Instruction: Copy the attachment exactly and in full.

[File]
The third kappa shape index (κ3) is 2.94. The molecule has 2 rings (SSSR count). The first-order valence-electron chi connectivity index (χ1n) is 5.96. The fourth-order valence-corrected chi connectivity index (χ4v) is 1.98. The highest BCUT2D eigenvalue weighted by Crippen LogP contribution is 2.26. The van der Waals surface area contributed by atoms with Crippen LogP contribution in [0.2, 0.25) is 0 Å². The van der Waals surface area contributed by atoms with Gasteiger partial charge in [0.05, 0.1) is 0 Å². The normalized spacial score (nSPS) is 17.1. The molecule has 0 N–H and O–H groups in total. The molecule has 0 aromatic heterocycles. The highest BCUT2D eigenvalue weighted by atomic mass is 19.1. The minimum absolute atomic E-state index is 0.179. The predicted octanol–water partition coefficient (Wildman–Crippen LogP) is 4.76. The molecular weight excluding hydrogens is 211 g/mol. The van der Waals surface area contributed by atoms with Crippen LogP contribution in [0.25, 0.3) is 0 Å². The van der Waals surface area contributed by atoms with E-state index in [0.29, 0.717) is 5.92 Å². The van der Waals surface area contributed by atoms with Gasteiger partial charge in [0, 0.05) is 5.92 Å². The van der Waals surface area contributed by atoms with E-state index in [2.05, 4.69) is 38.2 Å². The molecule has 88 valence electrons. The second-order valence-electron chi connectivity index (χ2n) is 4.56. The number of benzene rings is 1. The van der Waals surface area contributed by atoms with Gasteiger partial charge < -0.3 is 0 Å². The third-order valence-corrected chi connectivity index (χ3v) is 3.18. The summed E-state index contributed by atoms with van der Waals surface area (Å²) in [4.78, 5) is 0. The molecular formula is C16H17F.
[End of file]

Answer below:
The third kappa shape index (κ3) is 2.94. The molecule has 2 rings (SSSR count). The first-order valence-electron chi connectivity index (χ1n) is 5.96. The fourth-order valence-corrected chi connectivity index (χ4v) is 1.98. The highest BCUT2D eigenvalue weighted by Crippen LogP contribution is 2.26. The van der Waals surface area contributed by atoms with Crippen LogP contribution in [0.2, 0.25) is 0 Å². The van der Waals surface area contributed by atoms with Gasteiger partial charge in [0.05, 0.1) is 0 Å². The normalized spacial score (nSPS) is 17.1. The molecule has 0 N–H and O–H groups in total. The molecule has 0 aromatic heterocycles. The highest BCUT2D eigenvalue weighted by atomic mass is 19.1. The minimum absolute atomic E-state index is 0.179. The predicted octanol–water partition coefficient (Wildman–Crippen LogP) is 4.76. The molecular weight excluding hydrogens is 211 g/mol. The van der Waals surface area contributed by atoms with Crippen LogP contribution in [0.25, 0.3) is 0 Å². The van der Waals surface area contributed by atoms with E-state index in [0.29, 0.717) is 5.92 Å². The van der Waals surface area contributed by atoms with Gasteiger partial charge in [0, 0.05) is 5.92 Å². The van der Waals surface area contributed by atoms with E-state index in [2.05, 4.69) is 38.2 Å². The molecule has 88 valence electrons. The second-order valence-electron chi connectivity index (χ2n) is 4.56. The number of benzene rings is 1. The van der Waals surface area contributed by atoms with Gasteiger partial charge < -0.3 is 0 Å². The third-order valence-corrected chi connectivity index (χ3v) is 3.18. The summed E-state index contributed by atoms with van der Waals surface area (Å²) in [4.78, 5) is 0. The molecular formula is C16H17F.